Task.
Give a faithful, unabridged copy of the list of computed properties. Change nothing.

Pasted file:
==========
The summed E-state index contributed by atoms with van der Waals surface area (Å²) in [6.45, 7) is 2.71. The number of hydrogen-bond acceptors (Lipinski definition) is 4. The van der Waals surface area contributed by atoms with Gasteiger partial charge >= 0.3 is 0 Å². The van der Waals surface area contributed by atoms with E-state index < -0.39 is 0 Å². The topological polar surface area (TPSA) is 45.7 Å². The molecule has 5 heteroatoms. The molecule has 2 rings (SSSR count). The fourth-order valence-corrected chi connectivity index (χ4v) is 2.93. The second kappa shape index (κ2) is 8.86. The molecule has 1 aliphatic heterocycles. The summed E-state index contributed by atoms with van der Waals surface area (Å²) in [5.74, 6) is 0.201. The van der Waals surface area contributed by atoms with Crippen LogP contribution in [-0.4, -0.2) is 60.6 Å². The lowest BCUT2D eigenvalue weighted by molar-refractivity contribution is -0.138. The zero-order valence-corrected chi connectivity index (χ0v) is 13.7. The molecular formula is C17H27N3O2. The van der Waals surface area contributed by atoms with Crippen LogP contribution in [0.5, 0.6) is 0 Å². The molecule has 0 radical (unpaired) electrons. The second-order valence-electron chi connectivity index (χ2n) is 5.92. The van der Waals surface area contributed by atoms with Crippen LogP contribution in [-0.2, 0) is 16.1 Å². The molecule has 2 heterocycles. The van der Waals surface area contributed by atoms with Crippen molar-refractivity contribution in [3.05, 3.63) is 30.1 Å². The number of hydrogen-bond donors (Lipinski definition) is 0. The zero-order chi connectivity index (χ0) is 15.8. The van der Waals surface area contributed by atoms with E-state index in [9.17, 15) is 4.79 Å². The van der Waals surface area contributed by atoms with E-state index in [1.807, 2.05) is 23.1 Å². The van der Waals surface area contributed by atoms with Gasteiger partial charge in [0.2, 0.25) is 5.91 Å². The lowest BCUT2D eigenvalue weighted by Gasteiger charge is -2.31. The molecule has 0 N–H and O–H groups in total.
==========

The summed E-state index contributed by atoms with van der Waals surface area (Å²) in [6.45, 7) is 2.71. The number of hydrogen-bond acceptors (Lipinski definition) is 4. The van der Waals surface area contributed by atoms with Gasteiger partial charge >= 0.3 is 0 Å². The van der Waals surface area contributed by atoms with E-state index < -0.39 is 0 Å². The topological polar surface area (TPSA) is 45.7 Å². The molecule has 5 heteroatoms. The molecule has 2 rings (SSSR count). The fourth-order valence-corrected chi connectivity index (χ4v) is 2.93. The second kappa shape index (κ2) is 8.86. The molecule has 1 aliphatic heterocycles. The summed E-state index contributed by atoms with van der Waals surface area (Å²) in [5.74, 6) is 0.201. The van der Waals surface area contributed by atoms with Crippen LogP contribution in [-0.4, -0.2) is 60.6 Å². The lowest BCUT2D eigenvalue weighted by molar-refractivity contribution is -0.138. The zero-order valence-corrected chi connectivity index (χ0v) is 13.7. The molecular formula is C17H27N3O2. The van der Waals surface area contributed by atoms with Crippen LogP contribution in [0.5, 0.6) is 0 Å². The molecule has 0 radical (unpaired) electrons. The second-order valence-electron chi connectivity index (χ2n) is 5.92. The van der Waals surface area contributed by atoms with Crippen LogP contribution in [-0.2, 0) is 16.1 Å². The molecule has 2 heterocycles. The van der Waals surface area contributed by atoms with Crippen molar-refractivity contribution in [3.05, 3.63) is 30.1 Å². The number of hydrogen-bond donors (Lipinski definition) is 0. The zero-order chi connectivity index (χ0) is 15.8. The van der Waals surface area contributed by atoms with E-state index in [9.17, 15) is 4.79 Å². The van der Waals surface area contributed by atoms with E-state index in [1.807, 2.05) is 23.1 Å². The van der Waals surface area contributed by atoms with Gasteiger partial charge in [0.2, 0.25) is 5.91 Å². The lowest BCUT2D eigenvalue weighted by Gasteiger charge is -2.31. The molecule has 0 N–H and O–H groups in total.